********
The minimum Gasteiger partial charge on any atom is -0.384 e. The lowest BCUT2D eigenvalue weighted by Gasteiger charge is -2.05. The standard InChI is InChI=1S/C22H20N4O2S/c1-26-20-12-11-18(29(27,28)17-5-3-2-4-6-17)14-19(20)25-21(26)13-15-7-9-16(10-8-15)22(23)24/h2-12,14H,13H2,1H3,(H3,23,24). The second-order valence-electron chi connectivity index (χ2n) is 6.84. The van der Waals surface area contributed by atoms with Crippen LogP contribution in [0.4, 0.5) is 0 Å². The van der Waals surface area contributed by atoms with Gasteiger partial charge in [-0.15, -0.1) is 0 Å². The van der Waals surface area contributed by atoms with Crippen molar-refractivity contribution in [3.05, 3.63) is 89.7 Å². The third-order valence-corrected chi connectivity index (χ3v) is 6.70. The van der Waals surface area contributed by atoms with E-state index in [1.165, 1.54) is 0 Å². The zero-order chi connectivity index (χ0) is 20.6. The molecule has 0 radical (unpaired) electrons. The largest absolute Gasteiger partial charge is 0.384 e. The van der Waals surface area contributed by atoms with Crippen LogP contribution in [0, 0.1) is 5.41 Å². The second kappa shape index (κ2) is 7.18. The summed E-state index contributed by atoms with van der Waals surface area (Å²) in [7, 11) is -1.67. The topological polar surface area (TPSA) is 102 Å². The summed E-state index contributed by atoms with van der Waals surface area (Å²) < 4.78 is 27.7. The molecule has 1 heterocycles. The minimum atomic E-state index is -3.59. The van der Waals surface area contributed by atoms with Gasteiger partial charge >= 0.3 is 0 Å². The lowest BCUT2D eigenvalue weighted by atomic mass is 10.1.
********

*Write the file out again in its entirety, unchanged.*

The minimum Gasteiger partial charge on any atom is -0.384 e. The lowest BCUT2D eigenvalue weighted by Gasteiger charge is -2.05. The standard InChI is InChI=1S/C22H20N4O2S/c1-26-20-12-11-18(29(27,28)17-5-3-2-4-6-17)14-19(20)25-21(26)13-15-7-9-16(10-8-15)22(23)24/h2-12,14H,13H2,1H3,(H3,23,24). The second-order valence-electron chi connectivity index (χ2n) is 6.84. The van der Waals surface area contributed by atoms with Crippen LogP contribution in [0.4, 0.5) is 0 Å². The van der Waals surface area contributed by atoms with Gasteiger partial charge in [-0.15, -0.1) is 0 Å². The van der Waals surface area contributed by atoms with Crippen molar-refractivity contribution in [3.05, 3.63) is 89.7 Å². The third-order valence-corrected chi connectivity index (χ3v) is 6.70. The van der Waals surface area contributed by atoms with E-state index in [1.165, 1.54) is 0 Å². The zero-order chi connectivity index (χ0) is 20.6. The molecule has 0 radical (unpaired) electrons. The largest absolute Gasteiger partial charge is 0.384 e. The van der Waals surface area contributed by atoms with Crippen LogP contribution in [0, 0.1) is 5.41 Å². The second kappa shape index (κ2) is 7.18. The summed E-state index contributed by atoms with van der Waals surface area (Å²) in [7, 11) is -1.67. The topological polar surface area (TPSA) is 102 Å². The summed E-state index contributed by atoms with van der Waals surface area (Å²) < 4.78 is 27.7. The molecule has 1 heterocycles. The minimum atomic E-state index is -3.59. The van der Waals surface area contributed by atoms with Gasteiger partial charge >= 0.3 is 0 Å². The lowest BCUT2D eigenvalue weighted by atomic mass is 10.1.